February 26, 2015
Wellesley, Mass., February 26, 2015 –BCC Research (www.bccresearch.com) reveals in its new report on laboratory-developed testing (LDTs), the market within the U.S. will grow from $9.7 billion in 2014 to about $17.7 billion in 2019, with a compound annual growth rate (CAGR) of 12.7%. In the realm of modern personalized medicine, key medical tests may serve important medical needs, but may not generate enough revenue to pay for the expenses incurred in the course of a regulatory filing. There are a number of analytes with which it is possible to get more precise and detailed measurements as compared to standard clinical laboratory testing. Laboratories offer these tests as a way of better serving patients.
Laboratory discoveries have long been a source of clinical diagnostic products and have routinely developed into FDA-regulated in vitro diagnostics. This transition involves a number of preclinical and clinical testing steps to validate both the accuracy of the test and the clinical relevance of the test prior to FDA marketing and approval. The goal is to make sure such a product is safe and adequate for the treatment and diagnosis of a disease, and the regulatory regime has been effective in protecting the public from clinical diagnostics that are not competent.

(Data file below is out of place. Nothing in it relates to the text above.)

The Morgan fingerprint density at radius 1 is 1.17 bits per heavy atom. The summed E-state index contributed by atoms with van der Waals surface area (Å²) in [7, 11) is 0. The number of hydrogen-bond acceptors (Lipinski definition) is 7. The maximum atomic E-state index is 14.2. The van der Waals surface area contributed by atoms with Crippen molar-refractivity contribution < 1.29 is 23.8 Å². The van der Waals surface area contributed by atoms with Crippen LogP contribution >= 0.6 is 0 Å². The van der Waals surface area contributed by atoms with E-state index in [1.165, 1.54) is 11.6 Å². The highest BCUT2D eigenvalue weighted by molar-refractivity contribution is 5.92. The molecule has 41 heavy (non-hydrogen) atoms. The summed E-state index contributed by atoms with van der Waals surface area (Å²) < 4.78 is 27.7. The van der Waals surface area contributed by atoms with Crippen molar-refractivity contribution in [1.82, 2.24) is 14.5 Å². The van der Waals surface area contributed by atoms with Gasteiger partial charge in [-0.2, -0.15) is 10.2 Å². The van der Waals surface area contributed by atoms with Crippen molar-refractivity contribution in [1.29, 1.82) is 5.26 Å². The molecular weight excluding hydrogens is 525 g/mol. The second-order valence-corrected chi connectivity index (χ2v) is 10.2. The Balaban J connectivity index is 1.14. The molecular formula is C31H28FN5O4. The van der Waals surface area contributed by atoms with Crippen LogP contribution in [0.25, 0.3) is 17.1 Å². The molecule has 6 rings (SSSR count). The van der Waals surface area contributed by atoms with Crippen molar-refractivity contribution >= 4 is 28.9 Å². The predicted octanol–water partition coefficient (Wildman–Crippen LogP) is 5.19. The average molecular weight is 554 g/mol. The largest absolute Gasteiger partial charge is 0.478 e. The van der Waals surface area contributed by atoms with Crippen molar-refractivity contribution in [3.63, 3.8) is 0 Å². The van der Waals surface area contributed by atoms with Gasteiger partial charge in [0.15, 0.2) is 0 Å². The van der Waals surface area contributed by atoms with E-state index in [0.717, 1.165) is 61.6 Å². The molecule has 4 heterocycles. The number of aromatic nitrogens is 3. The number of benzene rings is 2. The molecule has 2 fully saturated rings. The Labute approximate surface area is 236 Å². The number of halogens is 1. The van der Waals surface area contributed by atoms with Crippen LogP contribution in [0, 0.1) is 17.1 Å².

This market will be led by growth within the laboratory-developed clinical assay segment, which will increase from nearly $8.6 billion in 2014 to $16.1 billion in 2019, with a CAGR of 13.4%. The related analyte-specific reagent segment will grow from $1.1 billion in 2014 to about $1.6 billion in 2019, with a CAGR of 7%. This advancement will be paced by a variety of factors, such as the ramp up of genomic and molecular diagnostic assays.
While laboratories may offer tests for the same analyte, they differ on the techniques used and the information given, allowing for robust competition for service. “A large number of LDTs, particularly for common analytes tested using standard clinical diagnostic means, are covered using standard insurance for laboratory testing, while other tests require that patients pay out of pocket,” says BCC Research analyst Todd Graham. “The results of these tests are integrated into the spectrum of laboratory tests that health care providers use to diagnose and treat a wide number of health issues.”
Laboratory-Developed Testing: Technologies and Markets explores the unique regulatory scheme behind LDTs, how they are marketed and used, and the analyte-specific reagents necessary for development.
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Laboratory-Developed Testing: Technologies and Markets( HLC179A )
Publish Date: Dec 2014
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